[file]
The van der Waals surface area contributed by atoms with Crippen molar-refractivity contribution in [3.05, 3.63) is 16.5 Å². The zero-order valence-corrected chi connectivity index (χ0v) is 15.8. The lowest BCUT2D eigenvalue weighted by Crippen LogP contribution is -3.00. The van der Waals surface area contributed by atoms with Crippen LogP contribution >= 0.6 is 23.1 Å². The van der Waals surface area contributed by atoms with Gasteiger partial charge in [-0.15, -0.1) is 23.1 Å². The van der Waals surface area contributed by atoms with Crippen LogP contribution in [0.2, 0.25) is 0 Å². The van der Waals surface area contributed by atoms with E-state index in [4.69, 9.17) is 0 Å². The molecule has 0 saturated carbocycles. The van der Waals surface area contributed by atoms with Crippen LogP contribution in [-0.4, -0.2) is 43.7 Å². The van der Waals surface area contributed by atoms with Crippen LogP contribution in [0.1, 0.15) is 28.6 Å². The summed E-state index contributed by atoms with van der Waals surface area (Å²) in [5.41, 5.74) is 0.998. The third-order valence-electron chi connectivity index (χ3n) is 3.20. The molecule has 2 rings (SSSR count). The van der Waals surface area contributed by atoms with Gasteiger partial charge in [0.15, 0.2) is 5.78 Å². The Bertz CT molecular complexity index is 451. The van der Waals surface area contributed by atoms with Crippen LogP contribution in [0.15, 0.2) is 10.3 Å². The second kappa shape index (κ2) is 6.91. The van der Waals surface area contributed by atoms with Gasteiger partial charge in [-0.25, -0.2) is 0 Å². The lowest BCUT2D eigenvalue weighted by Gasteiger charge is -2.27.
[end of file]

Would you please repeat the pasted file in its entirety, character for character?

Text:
The van der Waals surface area contributed by atoms with Crippen molar-refractivity contribution in [3.05, 3.63) is 16.5 Å². The zero-order valence-corrected chi connectivity index (χ0v) is 15.8. The lowest BCUT2D eigenvalue weighted by Crippen LogP contribution is -3.00. The van der Waals surface area contributed by atoms with Crippen LogP contribution >= 0.6 is 23.1 Å². The van der Waals surface area contributed by atoms with Gasteiger partial charge in [-0.15, -0.1) is 23.1 Å². The van der Waals surface area contributed by atoms with Crippen LogP contribution in [0.2, 0.25) is 0 Å². The van der Waals surface area contributed by atoms with E-state index in [4.69, 9.17) is 0 Å². The molecule has 0 saturated carbocycles. The van der Waals surface area contributed by atoms with Crippen LogP contribution in [-0.4, -0.2) is 43.7 Å². The van der Waals surface area contributed by atoms with Crippen LogP contribution in [0.1, 0.15) is 28.6 Å². The summed E-state index contributed by atoms with van der Waals surface area (Å²) in [5.41, 5.74) is 0.998. The third-order valence-electron chi connectivity index (χ3n) is 3.20. The molecule has 2 rings (SSSR count). The van der Waals surface area contributed by atoms with Gasteiger partial charge in [0.15, 0.2) is 5.78 Å². The Bertz CT molecular complexity index is 451. The van der Waals surface area contributed by atoms with Crippen LogP contribution in [0.15, 0.2) is 10.3 Å². The second kappa shape index (κ2) is 6.91. The van der Waals surface area contributed by atoms with Gasteiger partial charge in [-0.25, -0.2) is 0 Å². The lowest BCUT2D eigenvalue weighted by Gasteiger charge is -2.27.